May 12, 2013, 4:20 PM EDT
It wasn’t quite Fergie time, but the timing worked all the same. So did the player who scored it, with Rio Ferdinand’s 87th minute header giving Manchester United an appropriately dramatic 2-1 win over Swansea City, sending Sir Alex Ferguson off with a victory in his last game at the Theatre of Dreams.
Ferguson, who announced the end of his 26-season run earlier this week, was able to celebrate one of the hallmarks of his Old Trafford tenure – a late winner. The most famous came in 1999, when United scored twice in stoppage time to claim a Champions League title over Bayern Munich in Barcelona, but for sentimental reasons, Manchester United fans may prove as apt to remember today’s clincher. Amid the emotion of the manager’s send off game, it was only right that Manchester United’s inexplicable tendency to steal games was on display one last time.
“If you think about it, those last-minute goals, the comebacks, even the defeats, are all part of this great football club of ours,” Ferguson said after the game, addressing the crowd during United’s post-match ceremonies.
That is was Ferdinand that got the winner couldn’t have been more appropriate. Ferguson made the England international the most expensive British player in history when he signed him from Leeds United in 2002. Since, through suspension, injury, and controversy, Ferdinand has remained a cornerstone of United’s defense, even when fitness had many suggesting Ferguson should move on. But in a season that saw Ferdinand rebound and claim a spot in the Professional Footballers Association team of the year, the veteran defender claimed his manager’s final Old Trafford goal.
Minutes later, after the final whistle had blown and the victors celebrated the club’s 20th first division title, Ferguson spoke to the crowd from the center circle, saying his final goodbyes to the United fan base (full transcript):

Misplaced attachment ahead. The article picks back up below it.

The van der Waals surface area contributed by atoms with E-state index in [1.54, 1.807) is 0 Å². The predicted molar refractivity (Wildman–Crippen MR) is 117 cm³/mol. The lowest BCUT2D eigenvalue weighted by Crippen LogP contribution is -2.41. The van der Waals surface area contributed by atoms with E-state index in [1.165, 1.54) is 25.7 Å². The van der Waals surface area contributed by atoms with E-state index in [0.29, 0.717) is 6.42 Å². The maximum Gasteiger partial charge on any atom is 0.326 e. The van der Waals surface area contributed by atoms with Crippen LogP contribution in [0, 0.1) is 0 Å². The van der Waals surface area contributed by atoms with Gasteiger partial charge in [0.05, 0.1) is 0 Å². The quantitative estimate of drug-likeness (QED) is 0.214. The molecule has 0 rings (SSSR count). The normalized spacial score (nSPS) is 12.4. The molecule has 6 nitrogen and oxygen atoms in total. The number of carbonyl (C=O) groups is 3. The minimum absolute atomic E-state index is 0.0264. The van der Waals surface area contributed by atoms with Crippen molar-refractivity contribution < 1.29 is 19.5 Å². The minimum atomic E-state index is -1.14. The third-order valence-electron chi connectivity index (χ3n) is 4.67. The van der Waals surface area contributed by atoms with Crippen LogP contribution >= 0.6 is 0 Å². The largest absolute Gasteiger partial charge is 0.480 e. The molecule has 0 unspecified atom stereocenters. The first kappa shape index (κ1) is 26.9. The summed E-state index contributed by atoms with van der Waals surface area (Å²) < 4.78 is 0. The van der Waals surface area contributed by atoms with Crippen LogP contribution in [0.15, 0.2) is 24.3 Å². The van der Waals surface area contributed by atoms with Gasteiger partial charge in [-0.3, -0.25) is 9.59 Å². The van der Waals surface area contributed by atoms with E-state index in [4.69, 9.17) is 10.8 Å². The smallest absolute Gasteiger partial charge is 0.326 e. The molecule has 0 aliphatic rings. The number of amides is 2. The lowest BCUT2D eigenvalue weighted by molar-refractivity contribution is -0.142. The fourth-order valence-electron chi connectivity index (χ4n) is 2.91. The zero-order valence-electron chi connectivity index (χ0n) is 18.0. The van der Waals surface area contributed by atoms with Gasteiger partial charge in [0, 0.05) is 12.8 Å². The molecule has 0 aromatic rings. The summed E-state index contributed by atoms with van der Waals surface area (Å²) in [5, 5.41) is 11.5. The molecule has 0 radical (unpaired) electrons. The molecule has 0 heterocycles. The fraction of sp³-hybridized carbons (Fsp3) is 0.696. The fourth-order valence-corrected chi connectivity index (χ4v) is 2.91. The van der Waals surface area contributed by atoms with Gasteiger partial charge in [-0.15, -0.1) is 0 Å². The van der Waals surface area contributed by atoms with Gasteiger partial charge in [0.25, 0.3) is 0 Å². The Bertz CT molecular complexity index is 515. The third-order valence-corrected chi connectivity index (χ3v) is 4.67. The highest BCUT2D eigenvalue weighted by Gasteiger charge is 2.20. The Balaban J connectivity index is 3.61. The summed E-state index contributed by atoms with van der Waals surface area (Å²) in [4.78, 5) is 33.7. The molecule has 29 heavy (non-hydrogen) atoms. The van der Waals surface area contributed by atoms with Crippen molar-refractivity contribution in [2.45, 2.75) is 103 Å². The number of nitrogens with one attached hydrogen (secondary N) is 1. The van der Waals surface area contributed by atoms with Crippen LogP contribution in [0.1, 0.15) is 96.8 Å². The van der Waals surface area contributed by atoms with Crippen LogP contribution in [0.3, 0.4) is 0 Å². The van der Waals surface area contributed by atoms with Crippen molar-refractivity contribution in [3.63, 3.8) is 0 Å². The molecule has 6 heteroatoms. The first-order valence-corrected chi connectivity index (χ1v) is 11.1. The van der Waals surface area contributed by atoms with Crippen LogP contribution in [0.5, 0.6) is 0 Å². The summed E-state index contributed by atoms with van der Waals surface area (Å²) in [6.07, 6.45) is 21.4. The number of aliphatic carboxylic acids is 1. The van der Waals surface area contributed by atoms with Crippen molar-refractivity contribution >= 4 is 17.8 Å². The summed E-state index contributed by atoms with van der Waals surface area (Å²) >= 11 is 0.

“First of all, it’s a thank you to Manchester United. Not just the directors, not just the medical staff, not just the coaching staff, the players or the supporters, it’s all of you. You have been the most fantastic experience of my life.
“I have been very fortunate to manage some of the greatest players in the country, let alone Manchester United. All these players here today have represented your club the proper way – they’ve won the championship in a fantastic fashion …”
“My retirement doesn’t mean the end of my relationship with the club, I’m able to now enjoy watching them rather than suffering with them …”
“I’d also like to remind you that when we had bad times here, the club stood by me, all my staff stood by me, the players stood by me and your job now is to stand by your new manager.”
“The players… I wish the players every success in the future. You know how good you are, you know the jersey you’re wearing, you know what it means to everyone here and don’t ever let yourself down. The expectation is always there.
Manchester United has one final match of the Ferguson era, next week at West Brom, but today was the real send off. Giving thanks on the part of himself and his entire family (with 11 grandchildren in attendance), Sir Alex completed the final chapter of the greatest managerial career in soccer history. All that remains is the epilogue.
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